Article from News and Special Offers from Perkins Motors ()
March 20, 2015
Vehicle Details: 1963 Chrysler Turbine Car
A piece of history was on display at the 2015 Canadian International Auto Show

The 2015 Canadian International Auto Show (CIAS) was held in Toronto this past February, and one of the highlights was the 1963 Chrysler Turbine Car.
As part of a 19-vehicle Art and the Automobile exhibit, the 1963 Chrysler Turbine Car in “Turbine Bronze” made its presence felt. Shipped from the historical collection of Fiat Chrysler Automobiles (FCA) US LLC in Auburn Hills, Michigan, the Turbine Car is among the most famous vehicle in the Chrysler archive and one of three prototypes in their collection.
CIAS General Manager, Jason Campbell, said, "The exhibit traces the artistic progression of vehicle design through the decades and the Chrysler Turbine Car is a great example of the transition period from the chrome-plated, aircraft- and rocket-influenced designs of the '50s to the more pure forms of the '60s, as it includes elements of both. Besides which, it is a very pretty and historically important car."
The Turbine Car was powered by a turbine engine that ran on diesel, kerosene or JP-4 jet fuel. There were a total of 50 production turbine cars built from 1963 to 1964, all with signature bodywork done by Carrozzeria Ghia––which is why they’re sometimes referred to as “Ghia bodied”––and while they were driven with positive feedback by around 200 members of the public for three-month trials, they were never put into mass production due to their cost compared to vehicles with regular combustion engines. After the evaluation period was over only nine survived, and three of those were kept by Chrysler. The others are housed in various institutions, including the Museum of Transportation in St. Louis, the Smithsonian Institution in Washington D.C., and the Petersen Museum in Los Angeles. Jay Leno also has one, as part of his famous collection.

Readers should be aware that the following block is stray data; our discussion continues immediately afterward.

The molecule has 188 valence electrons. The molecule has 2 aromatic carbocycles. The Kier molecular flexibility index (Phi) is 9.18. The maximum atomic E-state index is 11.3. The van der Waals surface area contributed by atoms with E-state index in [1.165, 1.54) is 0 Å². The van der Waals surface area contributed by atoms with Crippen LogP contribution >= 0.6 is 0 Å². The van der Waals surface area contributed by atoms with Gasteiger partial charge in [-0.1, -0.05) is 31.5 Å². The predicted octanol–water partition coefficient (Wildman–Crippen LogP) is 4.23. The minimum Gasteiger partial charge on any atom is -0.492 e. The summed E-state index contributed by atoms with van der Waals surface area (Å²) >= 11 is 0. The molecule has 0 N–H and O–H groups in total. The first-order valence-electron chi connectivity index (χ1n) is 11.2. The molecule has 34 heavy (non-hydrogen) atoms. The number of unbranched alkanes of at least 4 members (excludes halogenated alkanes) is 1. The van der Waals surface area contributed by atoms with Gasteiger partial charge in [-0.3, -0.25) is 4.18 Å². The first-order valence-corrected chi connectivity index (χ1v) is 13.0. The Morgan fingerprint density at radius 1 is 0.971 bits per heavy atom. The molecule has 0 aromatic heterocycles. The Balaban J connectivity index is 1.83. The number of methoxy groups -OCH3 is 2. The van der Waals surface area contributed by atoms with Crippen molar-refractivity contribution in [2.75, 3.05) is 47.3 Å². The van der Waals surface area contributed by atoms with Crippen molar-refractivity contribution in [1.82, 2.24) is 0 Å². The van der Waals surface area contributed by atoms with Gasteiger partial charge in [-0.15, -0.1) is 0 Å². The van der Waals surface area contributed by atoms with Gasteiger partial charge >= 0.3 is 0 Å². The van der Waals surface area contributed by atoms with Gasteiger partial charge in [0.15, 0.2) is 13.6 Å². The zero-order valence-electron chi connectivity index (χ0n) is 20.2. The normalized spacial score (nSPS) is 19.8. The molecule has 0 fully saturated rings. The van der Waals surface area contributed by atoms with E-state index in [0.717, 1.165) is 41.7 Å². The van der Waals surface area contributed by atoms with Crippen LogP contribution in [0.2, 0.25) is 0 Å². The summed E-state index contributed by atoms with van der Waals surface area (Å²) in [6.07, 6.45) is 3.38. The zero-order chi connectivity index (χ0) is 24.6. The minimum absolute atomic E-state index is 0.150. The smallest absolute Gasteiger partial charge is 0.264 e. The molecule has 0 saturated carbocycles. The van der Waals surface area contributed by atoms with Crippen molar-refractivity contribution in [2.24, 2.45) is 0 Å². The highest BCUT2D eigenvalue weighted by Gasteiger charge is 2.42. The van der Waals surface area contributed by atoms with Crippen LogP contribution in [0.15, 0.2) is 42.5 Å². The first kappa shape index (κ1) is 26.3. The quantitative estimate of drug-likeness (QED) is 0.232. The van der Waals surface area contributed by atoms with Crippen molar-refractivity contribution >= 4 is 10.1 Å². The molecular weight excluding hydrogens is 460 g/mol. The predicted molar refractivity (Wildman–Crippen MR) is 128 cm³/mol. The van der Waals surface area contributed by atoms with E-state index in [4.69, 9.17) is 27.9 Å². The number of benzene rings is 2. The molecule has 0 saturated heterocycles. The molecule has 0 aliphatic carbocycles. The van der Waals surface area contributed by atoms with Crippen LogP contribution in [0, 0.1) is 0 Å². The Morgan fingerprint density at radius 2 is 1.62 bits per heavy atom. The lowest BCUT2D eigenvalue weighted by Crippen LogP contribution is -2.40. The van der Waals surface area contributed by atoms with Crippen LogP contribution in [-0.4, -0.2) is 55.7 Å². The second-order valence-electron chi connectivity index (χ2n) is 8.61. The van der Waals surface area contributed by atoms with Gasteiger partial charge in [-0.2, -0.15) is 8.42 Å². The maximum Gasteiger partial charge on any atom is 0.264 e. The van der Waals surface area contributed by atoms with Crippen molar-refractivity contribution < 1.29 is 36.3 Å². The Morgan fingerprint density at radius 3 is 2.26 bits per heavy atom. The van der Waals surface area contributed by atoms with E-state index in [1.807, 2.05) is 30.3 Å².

“The Chrysler Turbine program began in 1954 – in the supersonic jet airplane age – and lasted until 1981,” said Brandt Rosenbusch, manager of historical vehicles for FCA US LLC. “Like today, the company was exploring alternative propulsion solutions, and to prove the engine’s flexibility, even ran them on perfume and alcohol – aside from the ‘standard’ JP-4 jet fuel.”  
The Chrysler Turbine and the 2015 Canadian International Auto Show made the perfect couple. To keep up with all things Chrysler, including vehicle news and other happenings, and to find links to all the Chrysler social media channels, visit the Chrysler Social page of the This is Chrysler website––––and be sure to stop in and check out all the great new Chrysler vehicles.
This article is presented by Perkins Motors in Colorado Springs, Colorado.

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